En clair, it would be useful to know how much — including index-linked pensions and the opportunity cost of the land tied up by the airconned, chauffeur-driven-to-the NT-in-lieu-of-NT-Allowance brigade — is spent on the means testing.
(The weekly postman is about to depart, so I will end this missive here.)
A good summary today Hemmers. Many thanks
I only wish that our civil servants and Legco members had as much commonsense as people like you (and Jake, and Tom Holland, and a few others I could mention)
Mike Rowse is also someone whose opinion I respect. At least he survived the govt ‘system warts and all’ and came out on top, even if that left him with some controversial opinions.
$6K is indeed the minimum one needs to live on ( assuming one lives in an illegal extra-top-storey 100 sq ft shack with no air-con which one can rent for $1K/ month : our live-out Amah’s shared tiny apartment costs over $2K/ month )
Some simple facts based on personal experience which I would like to share in a very constructive sense with my erudite fellow- commentators for some serious feedback (I am being very serious today / no jokes because this IS a serious matter – for us all )
I – like everyone else – as a ‘RTP’ had to join the MPF in 12.2000.
I (probably like almost everyone else, including nearly all my HK staff on the basis that we preferred to invest our savings OUR way rather than be ripped off by the MPF ) opted for the absolute minimum MPF payment = $1 p.m so my employer put in the same: total $2K p.m (the minimum went up slightly last year, but that that doesn’t affect the basic figures).
I managed to retire early in 12.2012.
12 years x 12 months x $2K p.m = $288K put in ( actually slightly more – lets say $300K)
I opted for a conservative. safe INVESCO MPF scheme knowing that it would not do much right , but hoping that at least could not do much wrong with my money. Even so it was in negative actual vs invested funds by 2009 , but sprang back in 2010/11, and as a result when I cashed out of the MPF in 12.2012 (and f********g good riddance to the MPF / excuse my French) I got back , finally …. $450K!
So – correct me if I’m wrong in my calculation method – but an average investment of $300K / 2 = $150K over 12 years earned me $150K profit = 100% total average interest.
Divide that by 12 years = 8.3% average interest. Not bad actually, considering it was a conservative/ safe INVESCO MPF fund.
But the point is that if I had nothing except the MPF for retirement , that $450K cash payment from the MPF would be all I had to live on for the rest of my – say – average 20 years of life = $1,875 p.m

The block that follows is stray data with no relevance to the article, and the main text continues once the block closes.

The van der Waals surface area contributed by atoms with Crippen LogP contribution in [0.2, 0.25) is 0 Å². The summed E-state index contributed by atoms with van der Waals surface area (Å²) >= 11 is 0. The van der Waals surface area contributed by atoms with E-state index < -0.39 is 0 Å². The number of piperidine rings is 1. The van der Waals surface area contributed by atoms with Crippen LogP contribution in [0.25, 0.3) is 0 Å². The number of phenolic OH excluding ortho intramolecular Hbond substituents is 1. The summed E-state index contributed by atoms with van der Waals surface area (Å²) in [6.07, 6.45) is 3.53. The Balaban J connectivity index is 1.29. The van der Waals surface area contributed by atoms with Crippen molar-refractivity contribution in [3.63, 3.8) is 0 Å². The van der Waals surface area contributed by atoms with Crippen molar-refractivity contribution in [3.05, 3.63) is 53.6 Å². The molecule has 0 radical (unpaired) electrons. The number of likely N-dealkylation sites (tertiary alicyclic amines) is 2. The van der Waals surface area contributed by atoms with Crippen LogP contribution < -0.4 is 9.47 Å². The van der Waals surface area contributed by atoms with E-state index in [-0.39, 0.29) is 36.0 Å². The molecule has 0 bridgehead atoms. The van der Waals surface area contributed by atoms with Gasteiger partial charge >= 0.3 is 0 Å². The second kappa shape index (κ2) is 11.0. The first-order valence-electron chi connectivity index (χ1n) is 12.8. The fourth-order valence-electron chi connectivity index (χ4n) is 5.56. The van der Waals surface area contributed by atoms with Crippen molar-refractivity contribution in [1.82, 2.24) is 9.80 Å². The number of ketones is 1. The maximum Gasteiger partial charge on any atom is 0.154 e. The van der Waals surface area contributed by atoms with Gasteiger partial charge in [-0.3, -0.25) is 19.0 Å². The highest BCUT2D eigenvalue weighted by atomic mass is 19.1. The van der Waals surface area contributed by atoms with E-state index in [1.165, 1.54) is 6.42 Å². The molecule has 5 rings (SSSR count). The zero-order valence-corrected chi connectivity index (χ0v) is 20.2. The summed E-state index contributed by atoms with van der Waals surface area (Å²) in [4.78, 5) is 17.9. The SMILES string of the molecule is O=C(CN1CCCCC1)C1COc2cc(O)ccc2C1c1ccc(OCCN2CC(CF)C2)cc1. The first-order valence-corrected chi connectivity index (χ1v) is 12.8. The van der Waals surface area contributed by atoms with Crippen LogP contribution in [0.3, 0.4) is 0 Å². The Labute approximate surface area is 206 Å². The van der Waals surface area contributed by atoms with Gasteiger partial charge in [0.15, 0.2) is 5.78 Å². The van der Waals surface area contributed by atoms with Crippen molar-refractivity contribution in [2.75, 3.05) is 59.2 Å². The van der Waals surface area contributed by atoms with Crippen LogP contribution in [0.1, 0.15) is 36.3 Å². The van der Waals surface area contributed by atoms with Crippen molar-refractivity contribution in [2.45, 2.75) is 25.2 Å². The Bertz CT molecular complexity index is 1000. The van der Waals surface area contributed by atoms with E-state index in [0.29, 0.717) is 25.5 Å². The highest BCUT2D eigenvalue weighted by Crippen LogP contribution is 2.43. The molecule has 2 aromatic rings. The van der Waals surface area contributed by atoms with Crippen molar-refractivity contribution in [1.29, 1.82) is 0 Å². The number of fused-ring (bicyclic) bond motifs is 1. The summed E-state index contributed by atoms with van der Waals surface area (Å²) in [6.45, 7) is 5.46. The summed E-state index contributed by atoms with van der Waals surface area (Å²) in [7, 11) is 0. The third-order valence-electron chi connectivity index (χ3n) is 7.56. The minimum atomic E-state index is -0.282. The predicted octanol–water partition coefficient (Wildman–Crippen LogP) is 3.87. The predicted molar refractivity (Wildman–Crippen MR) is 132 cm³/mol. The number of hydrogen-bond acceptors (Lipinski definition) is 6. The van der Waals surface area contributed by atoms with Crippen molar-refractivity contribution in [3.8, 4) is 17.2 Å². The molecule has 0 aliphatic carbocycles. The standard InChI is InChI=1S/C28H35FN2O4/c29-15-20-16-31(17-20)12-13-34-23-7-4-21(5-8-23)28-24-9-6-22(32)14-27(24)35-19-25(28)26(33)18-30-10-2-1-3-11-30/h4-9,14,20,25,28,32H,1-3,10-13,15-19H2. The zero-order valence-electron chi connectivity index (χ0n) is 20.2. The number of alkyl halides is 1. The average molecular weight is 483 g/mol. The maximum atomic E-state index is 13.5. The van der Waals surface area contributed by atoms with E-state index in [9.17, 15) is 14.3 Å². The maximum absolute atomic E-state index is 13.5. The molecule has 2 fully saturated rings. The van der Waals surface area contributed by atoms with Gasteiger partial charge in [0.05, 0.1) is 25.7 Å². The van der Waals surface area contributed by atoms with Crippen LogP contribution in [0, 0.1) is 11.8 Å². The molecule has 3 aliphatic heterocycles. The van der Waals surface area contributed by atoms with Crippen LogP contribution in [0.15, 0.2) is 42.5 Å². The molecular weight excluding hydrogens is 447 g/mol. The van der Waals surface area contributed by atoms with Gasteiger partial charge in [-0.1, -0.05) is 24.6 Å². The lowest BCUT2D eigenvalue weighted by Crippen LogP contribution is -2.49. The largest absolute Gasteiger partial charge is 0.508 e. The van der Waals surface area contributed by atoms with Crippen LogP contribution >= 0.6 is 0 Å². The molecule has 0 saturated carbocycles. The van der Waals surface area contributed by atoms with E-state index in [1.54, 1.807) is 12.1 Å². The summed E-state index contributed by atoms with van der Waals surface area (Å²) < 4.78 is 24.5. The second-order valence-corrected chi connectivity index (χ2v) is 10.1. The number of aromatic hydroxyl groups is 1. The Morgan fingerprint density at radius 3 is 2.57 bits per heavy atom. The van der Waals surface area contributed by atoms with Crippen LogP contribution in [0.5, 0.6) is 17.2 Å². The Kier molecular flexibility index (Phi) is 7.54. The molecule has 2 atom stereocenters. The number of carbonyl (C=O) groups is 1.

And that minimum contribution of $1K p.m. for me would qualify as maximum affordable contribution for almost all our lower-paid workers in HK ( even the dock strikers on their new minimum wage)
(Remember that the MPF does not provide a pension: it only provides a lump sum pay-out which it’s up to me to re-invest for my pension , and where can I get more than 3-4% in a very safe long-term investment these days ? )
So as a RTP in HK for over 30 years I am expected to live on roughly $2K p.m TOTAL pension for the rest of my life? I spend almost $1K p.m in management fees in the apartment I now own, and rates/ utilities etc take away another $1K .
When I consider the $ dozen millions I have paid in taxes over the past 30 years I would consider it only fair to qualify for Mike Rowse’s proposed $6K p.m. pension when I’m 70.
Which $6K p.m @ YO, just happens to roughly equal the UK pension I will get @ 65 ( roughly PDS 120 p.w.) as result of continuing class III UK DHSS pension contributions ever since leaving the land of hope and glory half my life ago. And the class III contributions were only ever at maximum about PDS 300 per YEAR all that time = HK$300 p.m.
Far, far more justified to give the same basic $6K pension to those indigenous residents of HK who broke their backs creating HK’s economy in the 1950s and 1960’s on peanuts wages , and for whom I would happily pay my taxes IF ONLY those indigenous OAPs could get a fair share in the form of a real pension.
As Hemmers correctly wrote :
“The people who got us into this mess are the ones on the biggest pensions of all”.
” which $6K @ 70 YO” ….
Congrats RTP. This is the longest comment so far on any blog in East Asia.
@RTP ‘So as a RTP in HK for over 30 years I am expected to live on roughly $2K p.m TOTAL pension for the rest of my life? ‘
No. Stop posturing, no-one ever said you were.
The MPF was only ever supposed to be a part of planning for retirement, which should also include private pension schemes, family support and insurance, and a safety need for those in dire need.
If I got 8.5% as a annual return, after fees, I’d think I was doing pretty well.
RTP, Presumably, then, we’ll have to take your moniker with a pinch of salt from now on?
Also, you can’t just average 100% total interest over 12 years to get 8.3% pa, since it’s compound interest, without the aghast’s of this world jumping up and down.
If you say that “indigenous” residents should get a reasonable pension, to ensure fairness indigenous male pure-blood indigenous villagers should get double; and those who were born here and have never gone abroad, triple.
JUST SAW..pant…REGINA in Admiralty Centre outside Watsons.
I’m lying down now…deep breaths…
Just trying to state some basic facts about MPF realpolitik as grist for the mill
Not posturing or whatever
And of course I don’t depend on the MPF . But pity those who do have to do so ( including a 65 YO in our office who started the MPF at the same time I did , but on a small fraction of my salary)
Welcome positive feedback
Get your popcorn ready Gents!
Heh…”…longest comment…in East Asia…”
Bella is such a cruel chick…she likes spanking we bet. And why not just hang The Duck so we can have closure ?